• Madison Hutts's avatar
    Madison Hutts 4/22/2020 3:34 PM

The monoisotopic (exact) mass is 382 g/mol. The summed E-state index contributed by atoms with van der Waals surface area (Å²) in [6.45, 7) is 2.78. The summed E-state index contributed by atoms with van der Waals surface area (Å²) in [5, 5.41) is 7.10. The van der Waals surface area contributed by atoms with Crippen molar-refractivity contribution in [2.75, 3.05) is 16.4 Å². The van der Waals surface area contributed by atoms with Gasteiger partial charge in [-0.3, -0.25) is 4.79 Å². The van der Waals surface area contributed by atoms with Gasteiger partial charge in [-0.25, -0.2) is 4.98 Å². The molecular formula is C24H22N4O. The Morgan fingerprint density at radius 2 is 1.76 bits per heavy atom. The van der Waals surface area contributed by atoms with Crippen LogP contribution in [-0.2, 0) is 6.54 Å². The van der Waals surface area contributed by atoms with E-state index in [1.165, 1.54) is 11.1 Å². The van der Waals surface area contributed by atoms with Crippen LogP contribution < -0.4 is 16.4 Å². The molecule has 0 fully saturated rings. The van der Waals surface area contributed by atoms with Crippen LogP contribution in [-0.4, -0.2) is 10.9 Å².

For my one-time challenge, I spent about an hour and a half learning how to properly dispose of my refrigerator, freezer, and other refrigerants at the end of their useful lives. What I liked most about completing this challenge was that it I did not just sit down and learn about it at one time, but rather because I used a refrigerated at least once a day (or sometimes more if I’m hungry), I thought about this task and researched it on many separate occasions. While there are many scholarly and academic articles covering refrigerator disposal, the one I found most helpful was more of a casual blog. In “Refrigerator Recycling: A Tale of Two Fridges,” the author informed me that more than 9.4 million fridges and freezers reach the end of their useful life in the US each year, while only 10% of them are managed under the EPA’s Responsible Appliance Disposal partnership. In fact, I asked my parents what we did with our last refrigerator and they didn’t even know but figured the installation people just took it to the dump. One of the reasons that such a small percentage is properly recycled is because there are only 28 refrigerator recycling centers in only 28 states. The reason this is such a shocking statistic is because refrigerators and freezers differ from most household appliances because they contain refrigerants and blowing agents, incredibly powerful GHGs. On top of that they contain something called polyurethane foam, which is another GHG contributor. But wait, there’s more. The most shocking of all statistic is that “a single refrigerator can contain the climate equivalent of driving an SUV for an entire year and up to 8 cubic feet of foam” (Triple Pundit).